Is a Mercedes-Maybach SUV Coming?

Benz's corporate brass hint at big things during an interview at the New York Auto Show.

Maybach SUV Rumors

Meet Ola Källenius. At 46-years old, he is the youngest member of Daimler’s Management Board. He is also the man currently driving a historic lineup expansion at Mercedes, just as he did while running the high-performance AMG division. And Källenius isn’t apologizing to purists who catch vapors every time a major luxury brand rolls out another niche model, as Mercedes just did with the compact GLC Coupe at the New York Auto Show.

“Model proliferation has been one of the foundations of our growth, and we still see room for more,” he said.

Mercedes, Ola Källenius says, now sells more Maybach models in China in one month than it did during its best year as a standalone brand. For those counting at home, that’s more than 500 ultra-luxury vehicles per month, at prices ranging from 1.4 to 2.9 million yuan—roughly $230,000 to $460,000.

That’s good business in any language or currency.

So with customers from Shanghai to San Francisco going gaga over SUVs, Källenius says that an ultra-luxury Maybach SUV is a real possibility.

Ola Källenius

“I wouldn’t rule it out,” Källenius said. Which you can read as: “It’s sitting behind this curtain right now, but you can’t see it just yet.”

To wit, a stretched Mercedes-Maybach version of the 2017 E-Class sedan was recently spotted testing in China. And when Källenius says that only higher-end Mercedes are candidates for the bespoke Maybach upgrade: Forget a B-class Maybach. So it doesn’t take an MBA to figure that a generously sized, GL-or GLE-Class SUV might be next in line.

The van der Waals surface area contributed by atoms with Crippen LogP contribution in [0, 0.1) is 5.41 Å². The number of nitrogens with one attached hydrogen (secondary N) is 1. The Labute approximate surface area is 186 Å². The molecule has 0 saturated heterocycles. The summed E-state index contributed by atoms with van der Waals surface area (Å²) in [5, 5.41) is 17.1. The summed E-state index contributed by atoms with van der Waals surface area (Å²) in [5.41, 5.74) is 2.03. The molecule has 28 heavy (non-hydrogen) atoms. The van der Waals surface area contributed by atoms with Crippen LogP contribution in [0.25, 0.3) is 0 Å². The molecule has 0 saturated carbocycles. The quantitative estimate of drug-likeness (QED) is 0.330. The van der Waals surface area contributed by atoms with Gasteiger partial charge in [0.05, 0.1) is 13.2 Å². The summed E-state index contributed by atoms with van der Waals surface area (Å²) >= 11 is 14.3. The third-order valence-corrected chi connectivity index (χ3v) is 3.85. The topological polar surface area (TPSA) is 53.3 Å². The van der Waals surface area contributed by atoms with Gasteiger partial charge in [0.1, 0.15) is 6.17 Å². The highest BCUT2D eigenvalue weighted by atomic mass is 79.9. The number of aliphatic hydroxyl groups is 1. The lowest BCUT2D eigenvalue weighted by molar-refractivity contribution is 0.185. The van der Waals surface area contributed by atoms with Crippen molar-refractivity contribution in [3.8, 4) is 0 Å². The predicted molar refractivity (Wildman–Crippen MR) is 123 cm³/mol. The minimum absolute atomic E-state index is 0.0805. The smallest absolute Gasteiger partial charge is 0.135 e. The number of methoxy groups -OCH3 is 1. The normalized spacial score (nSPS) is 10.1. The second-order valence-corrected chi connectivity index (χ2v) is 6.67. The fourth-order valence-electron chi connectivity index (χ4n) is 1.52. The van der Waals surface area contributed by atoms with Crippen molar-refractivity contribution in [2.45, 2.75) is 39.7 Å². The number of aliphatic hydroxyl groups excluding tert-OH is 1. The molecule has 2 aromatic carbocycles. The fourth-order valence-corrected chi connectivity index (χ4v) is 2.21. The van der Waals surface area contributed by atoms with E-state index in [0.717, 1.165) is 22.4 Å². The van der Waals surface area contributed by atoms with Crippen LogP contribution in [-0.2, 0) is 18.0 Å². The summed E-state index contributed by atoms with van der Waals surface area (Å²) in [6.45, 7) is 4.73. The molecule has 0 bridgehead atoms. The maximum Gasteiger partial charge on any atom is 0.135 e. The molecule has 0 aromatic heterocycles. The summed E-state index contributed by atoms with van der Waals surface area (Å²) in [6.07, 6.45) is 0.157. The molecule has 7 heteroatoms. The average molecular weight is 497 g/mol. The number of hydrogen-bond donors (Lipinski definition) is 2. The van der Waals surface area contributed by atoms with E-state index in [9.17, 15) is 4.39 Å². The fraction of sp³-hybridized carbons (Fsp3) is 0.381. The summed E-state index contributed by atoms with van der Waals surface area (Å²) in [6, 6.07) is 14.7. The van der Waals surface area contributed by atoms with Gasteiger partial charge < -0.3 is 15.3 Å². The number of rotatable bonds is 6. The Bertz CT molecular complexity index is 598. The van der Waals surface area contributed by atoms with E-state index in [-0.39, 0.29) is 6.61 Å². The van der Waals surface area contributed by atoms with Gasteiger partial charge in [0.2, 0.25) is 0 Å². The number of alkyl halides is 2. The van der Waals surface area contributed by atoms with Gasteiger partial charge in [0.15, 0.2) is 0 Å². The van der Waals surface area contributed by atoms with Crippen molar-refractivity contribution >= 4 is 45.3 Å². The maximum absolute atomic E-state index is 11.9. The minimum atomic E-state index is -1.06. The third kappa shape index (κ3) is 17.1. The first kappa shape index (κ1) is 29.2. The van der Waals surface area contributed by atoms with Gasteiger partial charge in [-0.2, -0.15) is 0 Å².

Mercedes plans to expand to 40 distinct body styles by 2020, up from 30 today. Done right, Källenius believes, Mercedes can spin several models off a single platform with a modest additional investment. He also believes that today’s customers are more willing to experiment than ever before; whether, say, a luxury coupe is lighter, sleeker, and sharper handling than a crossover SUV is ultimately beside the point.

“You kind of want a sports car, but you want utility, too,” he says. “Maybe it’s not right for a family of four, but they can get a (traditional model).”

The New York Auto Show was also a first chance to say Guten tag to Dietmar Exler, the newly appointed president and chief executive of Mercedes-Benz USA. Exler expects diesels to remain a tiny niche for American Benz buyers, typically three percent or less of a model’s sales. But Mercedes will still offer market-appropriate versions here, following a $3 billion investment in a line of cleaner, more efficient diesels. That includes the GLC 300d SUV that goes on sale this fall, whose new 2.0-liter four-cylinder diesel—with a urea-liquid-based pollution-fighting system—puts out 201 horsepower and a chesty 369 pound-feet of torque, offering an estimated 13 percent better fuel economy than Benz’ previous small diesel.

Mercedes is more bullish on plug-ins for America. That model is officially sold only in California for now, but Exler had a message for greens and early tech adopters: Buyers in any state can special order from a dealer.

Mercedes-Benz GLE 550e

Shown last year in New York, the GLE 550e plug-in hybrid goes on sale in fall. Its twin-turbo V-6, 8.8 kWh battery and electric motor deliver 329 horsepower and 479 pound-feet of torque, and roughly 18 miles of electric-only range.

Mercedes will soon introduce a new inductive charging system that lets customers, or parking garages, roll a car onto a deck to charge, avoiding plug-in hassles and cutting the cord entirely.

Plug-ins of all types have faced an icy reception in the face of giveaway gas prices, but the Mercedes executives insisted that will change. Plug-in sales are booming in green-minded nations such as Norway and the Netherlands, they said.

And as a sales percentage of models in which they’re offered, “they’ll be in the double digits in America before you know it,” Källenius said.

AMG models— including the sparkling AMG C63 S Cabriolet unveiled in New York—may continue to guzzle. But, ultimately, Källenius says: “The mega trend is to ultimately zero emissions.”